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Apple Comes Under Scrutiny Over App Store Policies Limiting Blockchain and NFT Innovation

Apple has come under the spotlight over its App Store policies and potential constraints on emerging technologies.

On Friday, July 28, two lawmakers, Rep. Gus Bilirakis from Florida and Rep. Jan Schakowsky from Illinois, sent a bipartisan letter to Apple CEO Tim Cook expressing concerns about Apple’s App Store policies and how they may be restricting the growth of emerging technologies like blockchains, NFTs, and other distributed ledger technologies.

In the letter, the two, who are also high-ranking members of the Innovation, Data, and Commerce Subcommittee, sought information and documents from Apple to better understand the impact of these policies on American technological leadership.

This letter follows a previous inquiry from the lawmakers to Apple in November 2022, which focused on security vulnerabilities and foreign surveillance related to Chinese-originating apps, including TikTok. Although Apple has previously argued that its strict guidelines enhance security, lawmakers were concerned that these rules might be used to stifle competition and innovation.

While Apple has argued these limitations increase security by creating a walled garden, many are concerned that Apple has used the app store as a weapon against competitors,” the two lawmakers said in a joint note. “It is essential that Congress fully understand the App Store Guidelines and the extent to which these guidelines limit innovation and impact American technological leadership.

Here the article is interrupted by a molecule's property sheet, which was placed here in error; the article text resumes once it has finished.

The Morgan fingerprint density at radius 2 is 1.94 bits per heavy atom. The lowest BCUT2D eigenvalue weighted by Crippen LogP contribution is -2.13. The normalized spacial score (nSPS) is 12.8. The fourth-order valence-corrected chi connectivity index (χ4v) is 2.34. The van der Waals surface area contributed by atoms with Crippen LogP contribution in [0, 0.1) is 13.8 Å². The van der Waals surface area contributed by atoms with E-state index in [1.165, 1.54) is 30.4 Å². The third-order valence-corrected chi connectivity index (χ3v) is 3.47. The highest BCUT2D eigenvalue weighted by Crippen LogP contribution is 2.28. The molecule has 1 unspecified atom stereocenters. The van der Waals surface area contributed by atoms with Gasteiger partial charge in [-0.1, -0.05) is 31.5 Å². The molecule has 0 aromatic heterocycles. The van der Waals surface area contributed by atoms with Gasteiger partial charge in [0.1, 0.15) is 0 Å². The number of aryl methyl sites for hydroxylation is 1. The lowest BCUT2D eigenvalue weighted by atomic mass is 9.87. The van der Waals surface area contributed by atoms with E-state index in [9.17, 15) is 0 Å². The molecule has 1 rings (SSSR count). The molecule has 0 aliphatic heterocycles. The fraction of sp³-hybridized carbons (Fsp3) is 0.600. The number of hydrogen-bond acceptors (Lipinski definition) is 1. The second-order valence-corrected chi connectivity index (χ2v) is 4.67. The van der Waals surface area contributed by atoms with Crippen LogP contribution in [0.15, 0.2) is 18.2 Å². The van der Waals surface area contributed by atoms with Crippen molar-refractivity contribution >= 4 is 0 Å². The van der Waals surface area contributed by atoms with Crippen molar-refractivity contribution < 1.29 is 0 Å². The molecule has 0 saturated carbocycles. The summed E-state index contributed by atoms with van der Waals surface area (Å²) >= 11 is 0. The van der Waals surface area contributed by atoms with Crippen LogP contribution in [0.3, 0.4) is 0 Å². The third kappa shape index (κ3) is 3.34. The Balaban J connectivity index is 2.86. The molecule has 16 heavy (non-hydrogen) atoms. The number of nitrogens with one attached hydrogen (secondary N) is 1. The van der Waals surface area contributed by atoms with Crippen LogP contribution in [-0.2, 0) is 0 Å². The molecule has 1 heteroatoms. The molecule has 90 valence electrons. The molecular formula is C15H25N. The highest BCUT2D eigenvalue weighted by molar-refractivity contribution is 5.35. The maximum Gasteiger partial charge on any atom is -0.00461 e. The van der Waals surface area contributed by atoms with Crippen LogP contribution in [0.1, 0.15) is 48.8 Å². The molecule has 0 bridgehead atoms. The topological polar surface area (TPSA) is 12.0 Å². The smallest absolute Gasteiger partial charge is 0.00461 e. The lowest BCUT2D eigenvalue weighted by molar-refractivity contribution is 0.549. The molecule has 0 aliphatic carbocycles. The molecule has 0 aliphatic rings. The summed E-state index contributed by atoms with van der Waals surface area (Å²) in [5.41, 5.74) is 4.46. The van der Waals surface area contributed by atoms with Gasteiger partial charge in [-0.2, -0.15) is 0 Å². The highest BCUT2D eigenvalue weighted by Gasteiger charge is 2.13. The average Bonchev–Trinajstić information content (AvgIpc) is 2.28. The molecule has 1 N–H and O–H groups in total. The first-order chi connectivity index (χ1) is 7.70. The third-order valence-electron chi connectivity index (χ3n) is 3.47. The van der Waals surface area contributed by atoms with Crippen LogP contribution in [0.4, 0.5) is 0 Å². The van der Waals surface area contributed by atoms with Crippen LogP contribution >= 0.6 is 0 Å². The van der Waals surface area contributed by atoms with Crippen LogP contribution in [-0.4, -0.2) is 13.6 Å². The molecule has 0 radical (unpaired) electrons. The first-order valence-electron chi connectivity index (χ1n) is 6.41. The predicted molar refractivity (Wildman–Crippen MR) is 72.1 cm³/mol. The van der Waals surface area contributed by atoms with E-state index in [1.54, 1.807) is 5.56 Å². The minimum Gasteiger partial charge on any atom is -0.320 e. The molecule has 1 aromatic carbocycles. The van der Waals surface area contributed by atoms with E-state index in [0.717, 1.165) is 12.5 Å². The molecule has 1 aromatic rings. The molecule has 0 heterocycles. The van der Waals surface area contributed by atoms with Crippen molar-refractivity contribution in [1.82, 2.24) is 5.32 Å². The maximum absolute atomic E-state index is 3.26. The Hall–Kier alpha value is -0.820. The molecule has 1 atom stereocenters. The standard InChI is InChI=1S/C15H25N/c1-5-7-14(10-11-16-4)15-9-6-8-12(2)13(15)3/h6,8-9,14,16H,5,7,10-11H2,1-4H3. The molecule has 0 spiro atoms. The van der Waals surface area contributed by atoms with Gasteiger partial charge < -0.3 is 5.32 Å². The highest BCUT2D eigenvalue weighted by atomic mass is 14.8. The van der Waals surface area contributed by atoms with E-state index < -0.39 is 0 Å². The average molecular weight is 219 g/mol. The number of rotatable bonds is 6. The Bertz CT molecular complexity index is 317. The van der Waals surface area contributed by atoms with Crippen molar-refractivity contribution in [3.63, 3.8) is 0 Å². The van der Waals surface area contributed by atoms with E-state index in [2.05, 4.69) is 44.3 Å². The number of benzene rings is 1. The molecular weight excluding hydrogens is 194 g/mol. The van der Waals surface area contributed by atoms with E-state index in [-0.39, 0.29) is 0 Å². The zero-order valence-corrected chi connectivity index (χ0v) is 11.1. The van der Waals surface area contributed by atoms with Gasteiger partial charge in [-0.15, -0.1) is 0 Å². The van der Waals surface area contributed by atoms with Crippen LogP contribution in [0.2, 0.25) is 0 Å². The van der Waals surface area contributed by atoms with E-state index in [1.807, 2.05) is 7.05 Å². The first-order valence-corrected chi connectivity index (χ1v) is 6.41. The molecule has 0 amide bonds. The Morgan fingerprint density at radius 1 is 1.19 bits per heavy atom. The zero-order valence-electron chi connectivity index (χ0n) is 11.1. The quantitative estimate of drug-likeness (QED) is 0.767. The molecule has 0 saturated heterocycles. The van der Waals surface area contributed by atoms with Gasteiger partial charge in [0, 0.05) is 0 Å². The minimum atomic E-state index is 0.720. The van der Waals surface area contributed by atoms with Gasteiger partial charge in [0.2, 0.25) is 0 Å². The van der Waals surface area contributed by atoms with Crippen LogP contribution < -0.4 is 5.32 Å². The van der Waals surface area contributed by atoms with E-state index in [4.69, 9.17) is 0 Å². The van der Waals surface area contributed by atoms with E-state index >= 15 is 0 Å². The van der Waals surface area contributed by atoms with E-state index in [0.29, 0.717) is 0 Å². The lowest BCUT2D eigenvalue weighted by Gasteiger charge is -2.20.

However, the concerns raised in the letter specifically targeted instances where Apple’s policies have allegedly hindered blockchain and NFT-related apps from fully utilizing their potential.

“It appears that Apple has used its App Store guidelines to increase its own profits and reduce the utility of apps in blockchains, NFTs, and other blockchain-related technology,” read the letter.

Notably, last December, Coinbase accused Apple of demanding a 30% cut of gas fees associated with NFT transfers, claiming that such a requirement was not feasible within Apple’s in-app purchase system. Companies like Axie Infinity also faced challenges obtaining App Store approval for their blockchain-based apps, leading them to release limited versions that excluded core NFT mechanics.

To clarify these matters, the two lawmakers requested information from Apple about its app review processes, vetting of foreign ownership, and the potential for using the “secure element” in smartphones to support blockchain innovation and user data security.

That said, the lawmakers outlined eighteen questions they want to be answered by the technology company, including whether it plans to build apps using blockchain or related technologies, its app review processes and in-app purchase policies, among others. Apple is expected to respond by August 14th, 2023.

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